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Airport development plans reviewed.

Broadening its economic development opportunities and opening up new air routes are among some of the initiatives ongoing at the Timmins airport.

Since the municipality took control of the facility in October 1999, the city has been inviting proposals for the airport's surplus land for any industrial and commercial developments that might benefit the entire region.

Last summer, the city wrapped up a study to determine what development potential exists at the facility, situated 11 km north of the city's downtown.

Although airport manager Harley Nikkel is reluctant to discuss what avenues they're pursuing, he acknowledges they're receptive to any light industrial opportunities regardless of whether or not they are related to aviation.

"We'd evaluate and consider any proposal brought forward," Nikkel says.

The study conducted by consultants LPS Aviation Inc. of Nepean went on a fact-finding mission last year examining the airport's regional market to identify lands best suited for development and forecast growth areas in air carrier service. From the study they came up with about 60 different development opportunities which are still under examination, he adds.

Available for leasing is 177 acres of undeveloped bushlot at the airport with about a kilometre of highway frontage. The city purchased two pieces of property last year adjacent to the airport and are expected to close another deal by late March to acquire an additional 166 acres from the Ministry of Natural Resources, says Grant Chevrette, Timmins' chief administrative officer.

A hydrology servicing study on one of the parcels to determine the amount of water available for a well-water system and the capability of the ground to handle a septic system was finished last month.

"It has costs to what the alternatives are, but we can develop there," Chevrette says.

Timmins is also one of four cities - including Sudbury, North Bay and Sault Ste. Marie - making a pitch to land WestJet Airlines to the area.

The successful no-frills airline is interested in establishing a presence in northeastern Ontario and plans to be flying out of the region by year's end. The Calgary-based carrier uses Hamilton as its Ontario hub to connect to Calgary, Winnipeg, Thunder Bay, Ottawa and Moneton.

"We've been in correspondence with WestJet, exchanging numbers and data, but the decision is up to them," says Nikkel.

And recently daily air service was re-established with Kapuskasing through Bearskin Airlines granting that community greater access to medical services at the Timmins District Hospital.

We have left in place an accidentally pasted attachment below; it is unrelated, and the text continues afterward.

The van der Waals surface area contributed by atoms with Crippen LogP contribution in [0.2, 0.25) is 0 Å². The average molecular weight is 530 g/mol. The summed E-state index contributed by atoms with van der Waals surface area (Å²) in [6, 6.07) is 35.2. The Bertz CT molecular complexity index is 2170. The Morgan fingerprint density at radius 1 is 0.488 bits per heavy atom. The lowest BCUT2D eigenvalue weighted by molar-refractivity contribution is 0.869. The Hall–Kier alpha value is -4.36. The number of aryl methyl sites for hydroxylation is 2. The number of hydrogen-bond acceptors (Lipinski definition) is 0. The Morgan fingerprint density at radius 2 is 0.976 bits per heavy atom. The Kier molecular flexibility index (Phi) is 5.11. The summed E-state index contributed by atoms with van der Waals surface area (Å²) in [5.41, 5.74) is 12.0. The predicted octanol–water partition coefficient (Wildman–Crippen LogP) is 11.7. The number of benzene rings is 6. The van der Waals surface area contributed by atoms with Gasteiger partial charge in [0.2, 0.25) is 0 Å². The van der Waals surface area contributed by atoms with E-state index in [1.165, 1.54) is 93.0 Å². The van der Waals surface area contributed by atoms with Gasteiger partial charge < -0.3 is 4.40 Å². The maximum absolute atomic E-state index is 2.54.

The two-runway airport, which regularly handles Dash-8 traffic among its 28,000 movements per year, recently re-asphalted their 6,000-foot (1800-metre) main runway and can accommodate aircraft as large as the Boeing 767 and Airbus 319.

The municipality receives seven daily flights to Toronto via Air Ontario as well as regular service through Bearskin Airlines and Air Creebec Inc. to other major Northern Ontario centres and the outlying remote communities along the James Bay coast.

The airport is also one of the North's busier facilities acting as a passenger freight-handling hub for the Ministry of Natural Resources fire control base, Ministry of Health air ambulances and many private and corporate aircraft for prospectors, forestry and mining companies and outfitters.

FedNor kicks in support

The Venture Centre in Timmins recently received a $500,000 grant from FedNor to assist outlying northern, rural communities strengthen their economies. The funding will enable the Venture Centre, also known as the Timmins and District Community Futures Development Corporation (TDCFDC) to increase their level of investment in the small business communities of Timmins, Gogama, Foleyet, Mattagami First Nation and Shining Tree.

With a mandate focused on the development of small and medium-size businesses in the area, the Venture Centre strives to build on the strengths of the regional economy through job creation. The money will assist the Venture Centre in its effort to deliver programs and services to support community economic development and business growth.

The funding announcement was made on March 21 by Timmins-James Bay MP Reg Belair. The Venture Centre is one of 52 community futures development corporations (CFDC) in Ontario, funded by Industry Canada's Community Futures Program through FedNor.
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Article Details
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Title Annotation:Timmins Airport
Author:Ross, Ian
Publication:Northern Ontario Business
Article Type:Brief Article
Geographic Code:1CONT
Date:Apr 1, 2001
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